Re-invent Your Desktop with Plasma!

Don't settle for a desktop that came out of a box; find out how to write your own Plasma widgets (aka plasmoids) and give your desktop a shot in the arm or a kick in the you-know-what.
Build Environment

For your build to succeed, you must have the Qt4 and KDE development libraries, cmake and the usual compilation tools, such as make, g++ and so on, installed onto your system. Note that this tutorial assumes a KDE version greater than or equal to 4.3.

To build your plasmoid, change directory to your plasmoid, and issue the following commands:

mkdir build
cmake -DCMAKE_INSTALL_PREFIX=`kde4-config --prefix` ..
sudo make install

Note the backticks (``) in the cmake command, which mean “substitute here the result of the evaluation of the quoted command”.

The first time you test the plasmoid, you'll have to refresh the KDE configuration cache by issuing the command:

kbuildsycoca4 --noincremental

You'll also need to run this command any time you make modifications to the plasmoid desktop file.

To test the plasmoid, run the following command:

plasmoidviewer plasmoid

Plasmoidviewer is a little test application that makes it easy to load and play with a single plasmoid without having to restart your desktop every time.

Writing Other Types of Plasmoids

In this tutorial, I've explained how to write a simple plasmoid from scratch, but I've barely scratched the surface. As I mentioned previously, Plasma is all about plugins, and writing other types of plasmoids is just as easy. You can, for example, write your own “containment”. Containments are a subset of applets, which are built to contain other applets. The panel, the desktop, or the “folder view” are all examples of containments. Being applets, they also can be used like regular applets wherever that makes sense.

You can write wallpapers, which are plugins that draw a containment's background. With these, you can draw a simple image or a more complex rendering, such as a Mandelbrot fractal or even an animated (and intractable) Earth globe!

You also can create a plasma theme, which changes the look and feel of all the applets through the usage of SVGs.

Apart from visualization, you can write a DataEngine and/or an associated Service to be able to gather information from the rest of the world. You can make a Runner, which is a plugin that responds to user queries—from “3+2” to “run command x” to “google for x” to “shut down the PC”. These are then accessible from Krunner, from menus, or even from your own applet!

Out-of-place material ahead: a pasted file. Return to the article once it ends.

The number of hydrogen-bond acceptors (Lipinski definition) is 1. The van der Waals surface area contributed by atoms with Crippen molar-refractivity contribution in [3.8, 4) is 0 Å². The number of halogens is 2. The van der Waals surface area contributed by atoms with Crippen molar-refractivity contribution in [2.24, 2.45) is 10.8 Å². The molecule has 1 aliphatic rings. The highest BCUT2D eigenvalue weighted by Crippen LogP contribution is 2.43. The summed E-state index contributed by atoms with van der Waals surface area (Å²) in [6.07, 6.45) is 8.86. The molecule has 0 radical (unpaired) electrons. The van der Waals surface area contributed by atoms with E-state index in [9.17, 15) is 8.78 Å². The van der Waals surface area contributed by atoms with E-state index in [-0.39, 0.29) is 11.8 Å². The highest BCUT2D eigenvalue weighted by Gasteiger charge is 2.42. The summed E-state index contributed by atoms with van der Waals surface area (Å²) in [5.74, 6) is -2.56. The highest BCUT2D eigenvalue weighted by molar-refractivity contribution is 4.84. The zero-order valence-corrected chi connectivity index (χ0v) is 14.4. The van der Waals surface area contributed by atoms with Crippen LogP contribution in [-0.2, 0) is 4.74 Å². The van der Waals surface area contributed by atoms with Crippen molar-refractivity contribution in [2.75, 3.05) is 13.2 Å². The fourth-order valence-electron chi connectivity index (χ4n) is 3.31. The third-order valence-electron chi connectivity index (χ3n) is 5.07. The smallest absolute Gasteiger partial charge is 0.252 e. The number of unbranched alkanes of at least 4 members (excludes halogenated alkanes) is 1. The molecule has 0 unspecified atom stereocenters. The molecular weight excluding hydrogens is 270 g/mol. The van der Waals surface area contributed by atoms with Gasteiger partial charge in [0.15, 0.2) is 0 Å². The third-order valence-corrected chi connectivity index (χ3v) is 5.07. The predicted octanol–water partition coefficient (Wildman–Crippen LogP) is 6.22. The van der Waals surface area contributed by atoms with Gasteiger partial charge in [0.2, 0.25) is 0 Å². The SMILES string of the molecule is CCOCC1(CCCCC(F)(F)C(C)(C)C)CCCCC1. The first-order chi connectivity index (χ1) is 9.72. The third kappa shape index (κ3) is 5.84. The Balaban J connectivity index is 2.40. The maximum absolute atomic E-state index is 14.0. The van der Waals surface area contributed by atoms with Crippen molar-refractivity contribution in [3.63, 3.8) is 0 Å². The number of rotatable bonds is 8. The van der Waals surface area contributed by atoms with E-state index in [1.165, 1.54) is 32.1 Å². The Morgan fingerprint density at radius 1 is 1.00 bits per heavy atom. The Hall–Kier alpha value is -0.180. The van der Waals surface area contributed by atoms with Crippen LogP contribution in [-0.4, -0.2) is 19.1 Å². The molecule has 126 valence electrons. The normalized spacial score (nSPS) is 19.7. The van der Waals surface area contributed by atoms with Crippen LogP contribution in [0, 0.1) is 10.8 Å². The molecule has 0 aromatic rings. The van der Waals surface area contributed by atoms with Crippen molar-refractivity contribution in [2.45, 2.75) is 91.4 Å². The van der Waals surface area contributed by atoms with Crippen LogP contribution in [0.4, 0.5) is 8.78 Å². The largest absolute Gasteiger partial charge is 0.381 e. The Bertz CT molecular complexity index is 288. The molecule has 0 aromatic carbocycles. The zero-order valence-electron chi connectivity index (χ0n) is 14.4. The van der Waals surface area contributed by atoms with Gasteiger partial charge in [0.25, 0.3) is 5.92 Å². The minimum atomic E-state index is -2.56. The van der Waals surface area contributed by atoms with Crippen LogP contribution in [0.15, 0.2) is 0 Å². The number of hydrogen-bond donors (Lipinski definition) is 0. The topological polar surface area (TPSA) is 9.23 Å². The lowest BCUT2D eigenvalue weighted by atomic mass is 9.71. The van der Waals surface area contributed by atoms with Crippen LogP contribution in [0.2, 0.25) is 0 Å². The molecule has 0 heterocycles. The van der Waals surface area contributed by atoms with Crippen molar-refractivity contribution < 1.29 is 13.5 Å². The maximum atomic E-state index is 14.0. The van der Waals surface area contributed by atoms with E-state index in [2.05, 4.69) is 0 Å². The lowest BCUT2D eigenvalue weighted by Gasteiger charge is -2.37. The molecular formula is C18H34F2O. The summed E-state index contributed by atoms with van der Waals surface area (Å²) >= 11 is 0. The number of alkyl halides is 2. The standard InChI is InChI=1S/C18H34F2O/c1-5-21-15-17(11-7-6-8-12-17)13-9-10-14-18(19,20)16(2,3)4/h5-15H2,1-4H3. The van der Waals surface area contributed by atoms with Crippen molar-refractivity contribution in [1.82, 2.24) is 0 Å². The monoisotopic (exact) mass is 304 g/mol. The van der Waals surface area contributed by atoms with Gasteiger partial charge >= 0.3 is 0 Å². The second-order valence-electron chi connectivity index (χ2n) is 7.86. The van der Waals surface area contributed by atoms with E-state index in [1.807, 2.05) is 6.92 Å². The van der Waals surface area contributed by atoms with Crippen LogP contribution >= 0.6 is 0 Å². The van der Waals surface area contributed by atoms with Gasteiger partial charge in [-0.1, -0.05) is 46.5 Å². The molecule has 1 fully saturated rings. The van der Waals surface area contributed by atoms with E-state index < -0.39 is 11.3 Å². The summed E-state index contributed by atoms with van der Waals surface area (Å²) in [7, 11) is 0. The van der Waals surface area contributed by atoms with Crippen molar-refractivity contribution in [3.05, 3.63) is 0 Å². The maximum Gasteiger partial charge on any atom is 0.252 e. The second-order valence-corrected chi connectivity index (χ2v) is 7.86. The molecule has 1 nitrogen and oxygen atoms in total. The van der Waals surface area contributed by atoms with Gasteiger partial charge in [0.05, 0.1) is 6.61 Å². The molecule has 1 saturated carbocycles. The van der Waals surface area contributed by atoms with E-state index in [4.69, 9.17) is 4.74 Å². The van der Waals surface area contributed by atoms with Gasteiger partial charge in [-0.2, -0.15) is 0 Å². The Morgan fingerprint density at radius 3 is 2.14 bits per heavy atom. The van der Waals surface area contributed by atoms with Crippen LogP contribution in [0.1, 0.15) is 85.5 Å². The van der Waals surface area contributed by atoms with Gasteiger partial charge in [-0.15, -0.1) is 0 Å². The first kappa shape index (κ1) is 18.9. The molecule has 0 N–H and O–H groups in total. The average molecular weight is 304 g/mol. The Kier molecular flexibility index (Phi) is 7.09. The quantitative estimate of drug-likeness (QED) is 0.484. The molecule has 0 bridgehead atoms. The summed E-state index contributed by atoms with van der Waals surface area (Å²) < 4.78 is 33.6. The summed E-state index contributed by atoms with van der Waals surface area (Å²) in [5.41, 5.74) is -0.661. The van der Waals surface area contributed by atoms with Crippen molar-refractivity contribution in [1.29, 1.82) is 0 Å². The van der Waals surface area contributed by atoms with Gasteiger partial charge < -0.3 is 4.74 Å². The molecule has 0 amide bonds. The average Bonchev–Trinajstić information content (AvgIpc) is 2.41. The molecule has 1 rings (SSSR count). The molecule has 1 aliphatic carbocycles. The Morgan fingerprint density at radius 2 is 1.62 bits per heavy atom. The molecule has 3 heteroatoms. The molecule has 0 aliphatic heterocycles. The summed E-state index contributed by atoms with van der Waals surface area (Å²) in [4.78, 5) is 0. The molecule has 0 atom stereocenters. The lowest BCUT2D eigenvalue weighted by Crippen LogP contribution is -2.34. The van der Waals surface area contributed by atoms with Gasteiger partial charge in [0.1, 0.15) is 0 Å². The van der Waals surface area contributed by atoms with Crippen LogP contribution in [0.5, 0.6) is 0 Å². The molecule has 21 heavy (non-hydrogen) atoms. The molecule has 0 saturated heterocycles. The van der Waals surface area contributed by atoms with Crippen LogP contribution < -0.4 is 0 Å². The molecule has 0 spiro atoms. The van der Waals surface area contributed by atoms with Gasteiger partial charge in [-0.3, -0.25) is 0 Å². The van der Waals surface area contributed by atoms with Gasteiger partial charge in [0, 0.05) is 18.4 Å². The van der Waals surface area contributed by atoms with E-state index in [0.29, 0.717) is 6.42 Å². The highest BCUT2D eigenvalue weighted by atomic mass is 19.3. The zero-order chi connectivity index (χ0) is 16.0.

All of this also is accessible through scripted languages, be it JavaScript, Ruby, Python or many others. And obviously, you can invent your own binding to Plasma by re-implementing a ScriptEngine, which has been done, for example, to be able to load simple Apple Dashboard or Edje widgets.

As you can see, there are almost infinite possibilities for expressing your creativity, and all this goodness is exposed through an intuitive and powerful API.

A Quick Look into the Future

This article was written in October 2009, when the stable version of KDE was 4.3, and Qt was at version 4.5. By the time you read this, however, both Qt 4.6 and KDE 4.4 should be available, so let's briefly outline what possibilities these new versions will offer:

  • First, Qt introduces a new animation framework, sometimes referred to as Qt Kinetic, which makes animations in our plasmoids trivial. You will be able to decide what should be animated, how that element should look at the start of the animation (for example, be at position 0,0) and how it should look at the end of it (for example, be at position 100,20, rotated 20 degrees and scaled by a factor 2), and everything will be taken care of for you. For more information, take a look at the Qt documentation (see Resources).

  • Anchor layouts, a minor improvement in Qt that might nonetheless save you from major headaches, are designed to make it possible to achieve many visual presentations with less effort.

  • Remote plasmoids is one of the most interesting things that KDE 4.4 will bring. This technology has been developed as a Google Summer of Code Project, and it allows you to transport applets, data engines and services over the network transparently. Without any more code than what you would write for a local component, you will be able (because of compression and caching algorithms) to distribute services and content between any HTTP-capable machine efficiently. Ideas include writing a lightweight server application that distributes plasmoids and/or content directly from a Web server, without requiring any graphical interface on it or perhaps built directly into your Web 2.0 application. The API to interact with this technology is, in fact, extremely simple and has a very small runtime requirement.